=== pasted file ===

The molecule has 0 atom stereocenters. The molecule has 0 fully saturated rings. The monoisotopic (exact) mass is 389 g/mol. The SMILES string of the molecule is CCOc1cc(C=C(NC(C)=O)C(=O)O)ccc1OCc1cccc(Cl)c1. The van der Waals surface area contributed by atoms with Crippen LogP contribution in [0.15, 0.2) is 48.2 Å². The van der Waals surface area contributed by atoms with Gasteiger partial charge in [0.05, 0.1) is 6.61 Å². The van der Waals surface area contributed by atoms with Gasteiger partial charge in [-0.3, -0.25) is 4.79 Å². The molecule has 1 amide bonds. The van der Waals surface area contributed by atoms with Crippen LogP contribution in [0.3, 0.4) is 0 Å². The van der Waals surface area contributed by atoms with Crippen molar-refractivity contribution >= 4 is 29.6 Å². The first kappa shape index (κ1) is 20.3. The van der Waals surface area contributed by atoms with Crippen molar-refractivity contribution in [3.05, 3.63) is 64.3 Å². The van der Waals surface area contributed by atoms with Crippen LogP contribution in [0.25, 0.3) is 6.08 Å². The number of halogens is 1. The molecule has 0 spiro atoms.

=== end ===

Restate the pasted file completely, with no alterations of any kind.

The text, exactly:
The molecule has 0 atom stereocenters. The molecule has 0 fully saturated rings. The monoisotopic (exact) mass is 389 g/mol. The SMILES string of the molecule is CCOc1cc(C=C(NC(C)=O)C(=O)O)ccc1OCc1cccc(Cl)c1. The van der Waals surface area contributed by atoms with Crippen LogP contribution in [0.15, 0.2) is 48.2 Å². The van der Waals surface area contributed by atoms with Gasteiger partial charge in [0.05, 0.1) is 6.61 Å². The van der Waals surface area contributed by atoms with Gasteiger partial charge in [-0.3, -0.25) is 4.79 Å². The molecule has 1 amide bonds. The van der Waals surface area contributed by atoms with Crippen LogP contribution in [0.3, 0.4) is 0 Å². The van der Waals surface area contributed by atoms with Crippen molar-refractivity contribution >= 4 is 29.6 Å². The first kappa shape index (κ1) is 20.3. The van der Waals surface area contributed by atoms with Crippen molar-refractivity contribution in [3.05, 3.63) is 64.3 Å². The van der Waals surface area contributed by atoms with Crippen LogP contribution in [0.25, 0.3) is 6.08 Å². The number of halogens is 1. The molecule has 0 spiro atoms.